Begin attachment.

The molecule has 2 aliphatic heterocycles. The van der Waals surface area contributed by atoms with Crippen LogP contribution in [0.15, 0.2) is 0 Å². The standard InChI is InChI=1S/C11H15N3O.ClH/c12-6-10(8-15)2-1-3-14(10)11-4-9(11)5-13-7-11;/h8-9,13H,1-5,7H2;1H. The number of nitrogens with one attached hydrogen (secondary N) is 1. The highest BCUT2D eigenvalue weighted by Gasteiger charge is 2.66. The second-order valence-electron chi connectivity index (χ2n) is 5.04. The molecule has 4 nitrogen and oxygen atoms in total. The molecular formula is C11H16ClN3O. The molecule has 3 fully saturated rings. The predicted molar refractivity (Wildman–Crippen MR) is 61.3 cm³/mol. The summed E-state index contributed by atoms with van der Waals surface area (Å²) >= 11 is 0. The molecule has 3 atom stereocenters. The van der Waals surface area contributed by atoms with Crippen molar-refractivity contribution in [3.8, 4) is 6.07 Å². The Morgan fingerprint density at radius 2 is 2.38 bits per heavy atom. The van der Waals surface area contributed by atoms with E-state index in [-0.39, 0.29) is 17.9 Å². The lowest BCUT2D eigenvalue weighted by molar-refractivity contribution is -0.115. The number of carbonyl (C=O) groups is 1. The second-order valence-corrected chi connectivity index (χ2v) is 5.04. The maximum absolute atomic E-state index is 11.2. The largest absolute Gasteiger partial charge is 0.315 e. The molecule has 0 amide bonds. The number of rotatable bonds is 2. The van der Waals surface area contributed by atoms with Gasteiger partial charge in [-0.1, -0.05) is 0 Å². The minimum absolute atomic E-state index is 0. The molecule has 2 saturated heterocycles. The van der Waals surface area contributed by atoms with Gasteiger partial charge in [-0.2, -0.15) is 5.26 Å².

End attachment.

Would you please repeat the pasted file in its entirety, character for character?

The molecule has 2 aliphatic heterocycles. The van der Waals surface area contributed by atoms with Crippen LogP contribution in [0.15, 0.2) is 0 Å². The standard InChI is InChI=1S/C11H15N3O.ClH/c12-6-10(8-15)2-1-3-14(10)11-4-9(11)5-13-7-11;/h8-9,13H,1-5,7H2;1H. The number of nitrogens with one attached hydrogen (secondary N) is 1. The highest BCUT2D eigenvalue weighted by Gasteiger charge is 2.66. The second-order valence-electron chi connectivity index (χ2n) is 5.04. The molecule has 4 nitrogen and oxygen atoms in total. The molecular formula is C11H16ClN3O. The molecule has 3 fully saturated rings. The predicted molar refractivity (Wildman–Crippen MR) is 61.3 cm³/mol. The summed E-state index contributed by atoms with van der Waals surface area (Å²) >= 11 is 0. The molecule has 3 atom stereocenters. The van der Waals surface area contributed by atoms with Crippen molar-refractivity contribution in [3.8, 4) is 6.07 Å². The Morgan fingerprint density at radius 2 is 2.38 bits per heavy atom. The van der Waals surface area contributed by atoms with E-state index in [-0.39, 0.29) is 17.9 Å². The lowest BCUT2D eigenvalue weighted by molar-refractivity contribution is -0.115. The number of carbonyl (C=O) groups is 1. The second-order valence-corrected chi connectivity index (χ2v) is 5.04. The maximum absolute atomic E-state index is 11.2. The largest absolute Gasteiger partial charge is 0.315 e. The molecule has 0 amide bonds. The number of rotatable bonds is 2. The van der Waals surface area contributed by atoms with Gasteiger partial charge in [-0.1, -0.05) is 0 Å². The minimum absolute atomic E-state index is 0. The molecule has 2 saturated heterocycles. The van der Waals surface area contributed by atoms with Gasteiger partial charge in [-0.2, -0.15) is 5.26 Å².